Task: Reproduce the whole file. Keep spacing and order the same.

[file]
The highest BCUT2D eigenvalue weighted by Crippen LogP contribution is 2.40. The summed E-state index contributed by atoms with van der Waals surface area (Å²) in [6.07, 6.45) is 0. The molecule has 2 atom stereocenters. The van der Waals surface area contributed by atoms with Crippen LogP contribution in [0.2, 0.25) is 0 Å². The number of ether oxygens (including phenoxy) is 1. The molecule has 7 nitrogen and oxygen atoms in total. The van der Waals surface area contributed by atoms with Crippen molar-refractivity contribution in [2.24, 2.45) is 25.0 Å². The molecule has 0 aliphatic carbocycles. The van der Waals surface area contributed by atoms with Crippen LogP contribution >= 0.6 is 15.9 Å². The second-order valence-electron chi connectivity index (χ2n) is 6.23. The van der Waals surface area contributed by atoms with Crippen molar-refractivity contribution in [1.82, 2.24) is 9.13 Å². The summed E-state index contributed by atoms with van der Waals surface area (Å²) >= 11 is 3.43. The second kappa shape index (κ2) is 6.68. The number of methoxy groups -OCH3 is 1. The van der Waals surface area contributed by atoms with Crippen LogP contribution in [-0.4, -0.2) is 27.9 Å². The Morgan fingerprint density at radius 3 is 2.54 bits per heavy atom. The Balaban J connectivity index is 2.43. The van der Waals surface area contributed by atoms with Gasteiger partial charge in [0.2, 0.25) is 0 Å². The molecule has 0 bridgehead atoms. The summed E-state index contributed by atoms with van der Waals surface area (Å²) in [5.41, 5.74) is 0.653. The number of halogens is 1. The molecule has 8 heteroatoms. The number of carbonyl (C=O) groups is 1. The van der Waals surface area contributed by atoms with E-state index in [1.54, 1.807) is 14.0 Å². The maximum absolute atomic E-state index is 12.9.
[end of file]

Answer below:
The highest BCUT2D eigenvalue weighted by Crippen LogP contribution is 2.40. The summed E-state index contributed by atoms with van der Waals surface area (Å²) in [6.07, 6.45) is 0. The molecule has 2 atom stereocenters. The van der Waals surface area contributed by atoms with Crippen LogP contribution in [0.2, 0.25) is 0 Å². The number of ether oxygens (including phenoxy) is 1. The molecule has 7 nitrogen and oxygen atoms in total. The van der Waals surface area contributed by atoms with Crippen molar-refractivity contribution in [2.24, 2.45) is 25.0 Å². The molecule has 0 aliphatic carbocycles. The van der Waals surface area contributed by atoms with Crippen LogP contribution >= 0.6 is 15.9 Å². The second-order valence-electron chi connectivity index (χ2n) is 6.23. The van der Waals surface area contributed by atoms with Crippen molar-refractivity contribution in [1.82, 2.24) is 9.13 Å². The summed E-state index contributed by atoms with van der Waals surface area (Å²) >= 11 is 3.43. The second kappa shape index (κ2) is 6.68. The number of methoxy groups -OCH3 is 1. The van der Waals surface area contributed by atoms with Crippen LogP contribution in [-0.4, -0.2) is 27.9 Å². The Morgan fingerprint density at radius 3 is 2.54 bits per heavy atom. The Balaban J connectivity index is 2.43. The van der Waals surface area contributed by atoms with Gasteiger partial charge in [0.2, 0.25) is 0 Å². The molecule has 0 bridgehead atoms. The summed E-state index contributed by atoms with van der Waals surface area (Å²) in [5.41, 5.74) is 0.653. The number of halogens is 1. The molecule has 8 heteroatoms. The number of carbonyl (C=O) groups is 1. The van der Waals surface area contributed by atoms with E-state index in [1.54, 1.807) is 14.0 Å². The maximum absolute atomic E-state index is 12.9.